Most times we read motivational quotes but they are just that, motivational quotes. It’s rare, for me at least, to feel the words. Well, that was until Sunday the 2nd August 2015. What started out as a far-fetched dream, became reality on this day.
Reflecting back on the journey travelled to the moment I crossed the finish line in the inaugural Ironman 70.3 Durban, emotions rush in, tears flow – happy tears of cause! When did it all start you might think?
In 2010, after being in the company of Ironman finishers, I made a silent promise to myself that one day; I too, would be a finisher. There were two problems though, I didn’t know how to cycle nor swim. I was terrified of swimming until less than a year ago. This was owing to a near drowning incident when I was a teenager; this memory still lingered. I can’t profess to be a dolphin, but at least I am no longer terrified of the water.
I registered with Aqua Zone, Jane and Georgie and I became more confident in the water. I met Natalie in August 2014, she asked to see my stroke, I got into a deep pool (my definition of deep) I realized it was deep and I froze. I couldn’t let go of the stairs and I exited the pool. She watched me swim in a kids shallow pool and said my stroke was better than four or five people’s strokes swimming in the deeper pool. I started crying because I realised that I can swim, I just had to believe it.
She then introduced me to someone who possibly had more sleepless nights about my swimming than I did, Marisa. Marisa spent Sunday afternoons and any other day she could find with me in the pool, even in her private pool at home. She would correct my stroke and build my swimming confidence and it wasn’t child’s play. The biggest deal for me though was the sea. I made an appointment with Paddy Cloete who took time to take me into the sea, her patience and constant reassurance that I can swim was what I held on to.
Marisa would take me to the sea and give me a “pep” talk but minutes later I would want to come out. I had registered for Ironman 70.3 Bufallo City in Jan 2015 but two weeks before the race I had a chest infection and wasn’t cleared to race by my physician. I was devastated but I quickly realized that God had another plan, when they announced the Durban 70.3 I said I will do it because I have a score to settle with myself.
I joined the Tissink Team weekly coached sessions and that was the best decision I made. Training had its ups and downs but logging onto Training Peaks at the end of the day to mark as completed was what I looked forward to. Training through winter is not for sissy’s though. I quickly had to deal with that fact.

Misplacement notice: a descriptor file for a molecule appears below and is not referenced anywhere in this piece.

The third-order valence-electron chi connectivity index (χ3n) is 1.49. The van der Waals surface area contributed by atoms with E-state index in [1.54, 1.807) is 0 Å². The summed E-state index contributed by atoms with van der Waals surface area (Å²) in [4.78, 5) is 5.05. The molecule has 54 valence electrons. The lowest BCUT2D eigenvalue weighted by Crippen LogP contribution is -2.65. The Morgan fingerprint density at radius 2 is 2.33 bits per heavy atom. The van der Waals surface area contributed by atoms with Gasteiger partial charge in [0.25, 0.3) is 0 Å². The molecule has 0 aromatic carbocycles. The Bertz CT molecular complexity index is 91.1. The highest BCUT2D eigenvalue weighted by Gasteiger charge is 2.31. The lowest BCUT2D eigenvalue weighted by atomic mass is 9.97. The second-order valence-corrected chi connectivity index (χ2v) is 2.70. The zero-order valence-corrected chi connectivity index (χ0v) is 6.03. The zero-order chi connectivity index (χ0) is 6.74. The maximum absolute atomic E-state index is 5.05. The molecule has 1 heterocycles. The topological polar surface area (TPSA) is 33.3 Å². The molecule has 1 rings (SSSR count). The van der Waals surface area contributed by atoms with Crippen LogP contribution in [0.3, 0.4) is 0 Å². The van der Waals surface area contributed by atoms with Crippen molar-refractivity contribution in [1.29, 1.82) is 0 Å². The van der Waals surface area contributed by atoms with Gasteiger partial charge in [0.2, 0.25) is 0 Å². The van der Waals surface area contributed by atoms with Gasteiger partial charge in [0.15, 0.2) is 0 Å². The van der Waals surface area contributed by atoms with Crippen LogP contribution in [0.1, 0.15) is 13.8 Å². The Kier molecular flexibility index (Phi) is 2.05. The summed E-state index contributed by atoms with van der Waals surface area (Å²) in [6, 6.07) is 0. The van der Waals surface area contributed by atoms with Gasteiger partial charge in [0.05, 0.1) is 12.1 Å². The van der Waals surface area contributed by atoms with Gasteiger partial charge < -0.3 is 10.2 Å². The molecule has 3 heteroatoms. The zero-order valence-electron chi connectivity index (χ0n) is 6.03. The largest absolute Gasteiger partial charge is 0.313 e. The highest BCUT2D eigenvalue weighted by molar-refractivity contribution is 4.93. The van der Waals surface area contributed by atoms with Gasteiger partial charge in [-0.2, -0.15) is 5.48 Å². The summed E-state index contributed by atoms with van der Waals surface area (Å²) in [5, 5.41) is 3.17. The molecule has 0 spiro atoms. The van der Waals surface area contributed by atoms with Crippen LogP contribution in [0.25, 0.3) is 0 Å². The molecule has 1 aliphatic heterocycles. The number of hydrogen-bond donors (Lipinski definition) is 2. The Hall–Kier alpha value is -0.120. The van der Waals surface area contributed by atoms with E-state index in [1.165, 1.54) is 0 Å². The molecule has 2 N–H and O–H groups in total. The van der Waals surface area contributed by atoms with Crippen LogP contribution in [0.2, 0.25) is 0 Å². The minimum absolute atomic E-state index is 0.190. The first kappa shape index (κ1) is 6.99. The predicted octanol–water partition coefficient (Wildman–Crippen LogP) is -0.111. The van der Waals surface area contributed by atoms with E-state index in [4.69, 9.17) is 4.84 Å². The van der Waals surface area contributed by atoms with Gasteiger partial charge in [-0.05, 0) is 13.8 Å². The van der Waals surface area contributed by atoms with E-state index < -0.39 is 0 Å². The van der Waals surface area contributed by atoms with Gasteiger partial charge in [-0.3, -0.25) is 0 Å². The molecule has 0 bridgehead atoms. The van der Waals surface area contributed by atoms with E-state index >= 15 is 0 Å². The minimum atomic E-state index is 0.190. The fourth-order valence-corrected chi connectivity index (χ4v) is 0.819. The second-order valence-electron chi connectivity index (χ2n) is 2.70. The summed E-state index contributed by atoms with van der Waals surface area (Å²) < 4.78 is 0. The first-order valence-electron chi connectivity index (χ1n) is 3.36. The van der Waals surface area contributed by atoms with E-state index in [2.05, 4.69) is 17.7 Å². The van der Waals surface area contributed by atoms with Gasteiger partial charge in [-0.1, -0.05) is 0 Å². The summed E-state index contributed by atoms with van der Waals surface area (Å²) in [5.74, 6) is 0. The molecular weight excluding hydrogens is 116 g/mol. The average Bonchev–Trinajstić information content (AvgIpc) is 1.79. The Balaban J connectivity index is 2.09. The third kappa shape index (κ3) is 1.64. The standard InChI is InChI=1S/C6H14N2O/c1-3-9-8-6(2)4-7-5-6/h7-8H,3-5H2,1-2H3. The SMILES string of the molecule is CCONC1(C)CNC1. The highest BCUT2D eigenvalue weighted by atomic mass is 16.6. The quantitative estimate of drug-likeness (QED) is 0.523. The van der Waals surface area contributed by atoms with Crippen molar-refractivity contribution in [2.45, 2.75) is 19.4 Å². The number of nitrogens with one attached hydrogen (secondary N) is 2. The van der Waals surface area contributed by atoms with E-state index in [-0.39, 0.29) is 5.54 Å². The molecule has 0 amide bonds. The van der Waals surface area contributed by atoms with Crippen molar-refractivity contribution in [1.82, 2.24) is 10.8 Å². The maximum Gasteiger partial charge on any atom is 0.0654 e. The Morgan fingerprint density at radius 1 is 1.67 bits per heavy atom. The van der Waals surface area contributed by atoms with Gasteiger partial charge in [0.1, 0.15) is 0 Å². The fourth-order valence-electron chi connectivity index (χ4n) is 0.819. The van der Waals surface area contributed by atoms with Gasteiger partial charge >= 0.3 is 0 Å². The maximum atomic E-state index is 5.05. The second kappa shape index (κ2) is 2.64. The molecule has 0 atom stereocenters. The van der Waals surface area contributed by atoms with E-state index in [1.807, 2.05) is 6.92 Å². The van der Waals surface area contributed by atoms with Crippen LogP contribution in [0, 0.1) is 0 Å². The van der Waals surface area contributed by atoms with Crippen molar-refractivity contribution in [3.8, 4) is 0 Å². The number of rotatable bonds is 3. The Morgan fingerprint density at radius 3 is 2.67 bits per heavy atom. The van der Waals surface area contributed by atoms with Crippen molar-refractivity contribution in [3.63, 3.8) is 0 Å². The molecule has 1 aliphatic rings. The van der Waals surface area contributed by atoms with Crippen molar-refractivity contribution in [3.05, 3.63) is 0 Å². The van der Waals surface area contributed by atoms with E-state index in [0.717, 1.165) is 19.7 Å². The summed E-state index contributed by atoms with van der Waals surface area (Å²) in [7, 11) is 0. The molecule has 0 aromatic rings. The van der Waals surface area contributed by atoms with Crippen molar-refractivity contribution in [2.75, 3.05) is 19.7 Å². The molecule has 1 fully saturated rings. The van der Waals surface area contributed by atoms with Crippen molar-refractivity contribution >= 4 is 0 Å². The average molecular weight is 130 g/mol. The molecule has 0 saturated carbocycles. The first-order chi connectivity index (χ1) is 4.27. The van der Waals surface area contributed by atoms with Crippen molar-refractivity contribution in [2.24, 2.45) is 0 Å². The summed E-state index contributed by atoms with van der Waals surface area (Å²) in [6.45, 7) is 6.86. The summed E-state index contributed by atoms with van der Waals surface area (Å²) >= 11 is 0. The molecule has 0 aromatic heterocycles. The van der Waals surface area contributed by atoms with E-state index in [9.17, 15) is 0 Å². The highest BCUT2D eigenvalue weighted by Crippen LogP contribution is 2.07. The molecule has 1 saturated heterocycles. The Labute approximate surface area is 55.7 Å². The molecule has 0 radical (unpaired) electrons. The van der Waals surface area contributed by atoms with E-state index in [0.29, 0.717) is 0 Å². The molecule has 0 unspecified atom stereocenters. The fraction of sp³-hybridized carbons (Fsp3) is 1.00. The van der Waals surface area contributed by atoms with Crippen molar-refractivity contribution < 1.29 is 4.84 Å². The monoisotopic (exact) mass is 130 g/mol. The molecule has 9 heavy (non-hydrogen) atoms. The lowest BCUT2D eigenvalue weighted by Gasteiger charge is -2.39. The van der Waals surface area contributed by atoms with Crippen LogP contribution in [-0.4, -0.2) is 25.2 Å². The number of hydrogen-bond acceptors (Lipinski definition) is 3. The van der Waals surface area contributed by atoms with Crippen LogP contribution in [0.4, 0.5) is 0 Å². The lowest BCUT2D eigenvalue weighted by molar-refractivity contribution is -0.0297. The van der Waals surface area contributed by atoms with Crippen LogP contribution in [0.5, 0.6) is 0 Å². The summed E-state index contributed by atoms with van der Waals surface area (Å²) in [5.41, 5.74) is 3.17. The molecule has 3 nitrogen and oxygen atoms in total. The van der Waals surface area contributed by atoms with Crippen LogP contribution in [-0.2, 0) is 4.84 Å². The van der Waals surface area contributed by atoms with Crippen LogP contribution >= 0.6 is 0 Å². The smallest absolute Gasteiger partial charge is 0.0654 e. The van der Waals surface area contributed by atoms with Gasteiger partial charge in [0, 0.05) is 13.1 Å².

So the race was approaching and I tried keeping myself calm and with positive thoughts but I had trouble sleeping. I was playing the day in my head, please note this is about a month before the race. One thing I noticed though about my thoughts, they were of me crossing the finish line. This meant I had finished the 1.9km swim, the 90.1km cycle and the 21.1 km run. I didn’t doubt these thoughts. I wrote reaffirming quotes in my office and at home where I could see them every day.
On race day morning I realised I must have had one hour sleep, I was tired but I knew the nerves will keep me going. When I was set to go into the water, I started my watch to check how much time it will take me to finish the swim. The waves pushed me back so much it took me 18min to get to the first bouy which was 300m from the start. I called a lifeguard before getting to the bouy, why? I don’t know. But I can’t say I wanted to stop, the 1.3km was long but I was warned it will feel like I’m not moving.
By the time I got to the last bouy to turn to shore, I had been swimming for 1:01:35 and I thought – well you have less than 9 minutes to swim 300m. I don’t think I have prayed under water like I prayed that day. I was tossed by waves three times and called the jet ski twice, when it attempted to come me and a lady who was screaming behind me there was a wave, I caught the wave and I was told by the life guards that I can walk now and ran as if my life depended on it. I saw Ray and Nat with their arms ready to hug me but I thought if I stop for a second I might not get on the bike. I crossed the timing mat at 1:09:55, with a cut off time of 1:10. I learnt the importance of a second that day. As they say, the rest is history.
For some it was just a swim, cycle and a run, for me it was facing my greatest fears and insecurities head on. I have so many people who have contributed to this journey and to all of them I am eternally grateful. Ray and Nat, the skill you’ve given me is life altering and I thank you! My Tissink Team fellow athletes, it felt great sharing my accomplishment with all of you. Marisa, Paddy, Greg, Jane and Georgie, thank you for your time and patience. My Vukani family includes people who taught me how to get on the bike and move it forward – I thank you and lastly to my family spread all over South Africa, I felt your love on this journey… Nangamso (do the same to others)
The journey continues…